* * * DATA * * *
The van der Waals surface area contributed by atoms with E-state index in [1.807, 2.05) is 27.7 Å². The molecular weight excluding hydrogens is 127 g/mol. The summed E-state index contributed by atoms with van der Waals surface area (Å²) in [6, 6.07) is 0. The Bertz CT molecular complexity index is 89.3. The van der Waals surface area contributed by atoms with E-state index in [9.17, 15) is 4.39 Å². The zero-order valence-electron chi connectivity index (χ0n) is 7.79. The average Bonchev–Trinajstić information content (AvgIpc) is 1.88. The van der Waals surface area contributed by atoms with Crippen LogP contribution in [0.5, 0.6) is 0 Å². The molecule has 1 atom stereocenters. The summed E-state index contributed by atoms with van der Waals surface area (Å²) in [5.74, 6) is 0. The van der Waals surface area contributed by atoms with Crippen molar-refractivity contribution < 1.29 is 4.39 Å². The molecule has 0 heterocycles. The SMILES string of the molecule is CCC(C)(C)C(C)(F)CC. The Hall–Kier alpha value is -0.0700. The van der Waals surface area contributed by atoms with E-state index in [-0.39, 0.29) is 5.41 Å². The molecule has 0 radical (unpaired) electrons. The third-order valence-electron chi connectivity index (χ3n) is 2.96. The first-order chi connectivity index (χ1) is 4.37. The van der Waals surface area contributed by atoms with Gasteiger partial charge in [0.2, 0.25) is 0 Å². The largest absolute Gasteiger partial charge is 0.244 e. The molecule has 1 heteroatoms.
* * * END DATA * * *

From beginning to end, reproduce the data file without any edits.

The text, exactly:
The van der Waals surface area contributed by atoms with E-state index in [1.807, 2.05) is 27.7 Å². The molecular weight excluding hydrogens is 127 g/mol. The summed E-state index contributed by atoms with van der Waals surface area (Å²) in [6, 6.07) is 0. The Bertz CT molecular complexity index is 89.3. The van der Waals surface area contributed by atoms with E-state index in [9.17, 15) is 4.39 Å². The zero-order valence-electron chi connectivity index (χ0n) is 7.79. The average Bonchev–Trinajstić information content (AvgIpc) is 1.88. The van der Waals surface area contributed by atoms with Crippen LogP contribution in [0.5, 0.6) is 0 Å². The molecule has 1 atom stereocenters. The summed E-state index contributed by atoms with van der Waals surface area (Å²) in [5.74, 6) is 0. The van der Waals surface area contributed by atoms with Crippen molar-refractivity contribution < 1.29 is 4.39 Å². The molecule has 0 heterocycles. The SMILES string of the molecule is CCC(C)(C)C(C)(F)CC. The Hall–Kier alpha value is -0.0700. The van der Waals surface area contributed by atoms with E-state index in [-0.39, 0.29) is 5.41 Å². The molecule has 0 radical (unpaired) electrons. The third-order valence-electron chi connectivity index (χ3n) is 2.96. The first-order chi connectivity index (χ1) is 4.37. The van der Waals surface area contributed by atoms with Gasteiger partial charge in [0.2, 0.25) is 0 Å². The largest absolute Gasteiger partial charge is 0.244 e. The molecule has 1 heteroatoms.